A new report has been published by Toronto-based Higher Education Strategy Associates with the superb title The State of E-Learning in Canadian Universities, 2011: If Students Are Digital Natives, Why Don’t They Like E-Learning? It's a study of Canadian students' attitudes to e-learning and finds, not surprisingly that today's students are not so enthusiastic towards universities' net-based courses as we would expect. Despite growing up with the net and labelled as "digital natives" by generalising parents, they are not automatically attracted to the e-learning on offer.
It's easy to draw the conclusion that traditional classroom education is, after all, best since the students in the survey seem to prefer it to net-based studies. The best online resources in their opinion are recorded lectures and they prefer printed books to e-books on the whole. Traditionalists will heave a sigh of relief and say "I told you so" and we can all get back behind the lectern and keep lecturing.
However the report ends with some very relevant thoughts. Maybe students' lukewarm attitude to e-learning is because the e-learning on offer is simply not very compelling or well designed? What if the e-learning of today is simply a pale electronic version of traditional teaching and therefore is always compared to the "real thing." Maybe we haven't actually changed anything, we've just put the classroom on the net without much thought of why we might want to do that.
"Another way to read the data is simply that the e-learning resources being deployed in Canadian universities aren’t of high enough quality to really engage a very digitally-savvy student population. Perhaps with more investment not just in the user interface but in the integration of in-person and online learning, e-learning resources can move from being a technology that helps students find alternatives to being in class to a technology that actually enhances and is additive to their inclass experience."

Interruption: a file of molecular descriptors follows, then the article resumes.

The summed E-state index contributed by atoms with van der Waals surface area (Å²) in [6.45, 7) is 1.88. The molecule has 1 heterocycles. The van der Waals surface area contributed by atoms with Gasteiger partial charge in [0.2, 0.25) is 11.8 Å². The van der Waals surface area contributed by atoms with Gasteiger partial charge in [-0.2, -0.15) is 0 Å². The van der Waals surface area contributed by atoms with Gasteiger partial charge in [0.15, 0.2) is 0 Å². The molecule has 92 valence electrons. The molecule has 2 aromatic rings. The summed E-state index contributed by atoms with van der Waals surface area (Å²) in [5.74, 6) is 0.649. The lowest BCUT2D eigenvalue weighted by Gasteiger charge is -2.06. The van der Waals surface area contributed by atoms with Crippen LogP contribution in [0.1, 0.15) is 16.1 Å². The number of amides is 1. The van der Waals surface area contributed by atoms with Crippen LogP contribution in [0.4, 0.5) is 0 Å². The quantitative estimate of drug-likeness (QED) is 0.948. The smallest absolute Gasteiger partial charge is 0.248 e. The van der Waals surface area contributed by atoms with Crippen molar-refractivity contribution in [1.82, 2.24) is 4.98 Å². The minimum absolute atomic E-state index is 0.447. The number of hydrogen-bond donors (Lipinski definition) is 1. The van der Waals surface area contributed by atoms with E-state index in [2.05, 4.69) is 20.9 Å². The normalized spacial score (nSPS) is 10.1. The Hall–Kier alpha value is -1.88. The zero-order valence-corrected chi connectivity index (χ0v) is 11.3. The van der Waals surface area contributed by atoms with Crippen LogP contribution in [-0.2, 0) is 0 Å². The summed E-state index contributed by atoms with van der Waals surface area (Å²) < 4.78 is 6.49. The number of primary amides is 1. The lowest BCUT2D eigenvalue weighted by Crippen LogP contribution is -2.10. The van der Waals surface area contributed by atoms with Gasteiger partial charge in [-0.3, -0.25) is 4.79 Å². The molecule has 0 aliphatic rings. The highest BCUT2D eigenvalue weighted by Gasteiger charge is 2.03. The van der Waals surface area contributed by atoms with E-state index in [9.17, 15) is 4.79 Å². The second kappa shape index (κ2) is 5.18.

I think there is also a comfort factor behind the students' attitudes. They have been raised on classroom teaching and are used to lectures and studying to pass exams. The real potential of using the net in education demands different skills and a new approach to teaching and learning that is more challenging. The e-learning that this report examines represents a traditional linear model based largely on information transfer and self study.
As long as e-learning is simply an electronic version of a face-to-face activity it will remain a pale copy, a next-best-thing instead of something new and exciting. It's the same with many other digital phenomena. If we define digital online publishing as simply e-books, electronic versions of "real" books, we're missing the point. When the electronic version transcends the original and becomes something else then we will be able to see the benefits.
Work in progress.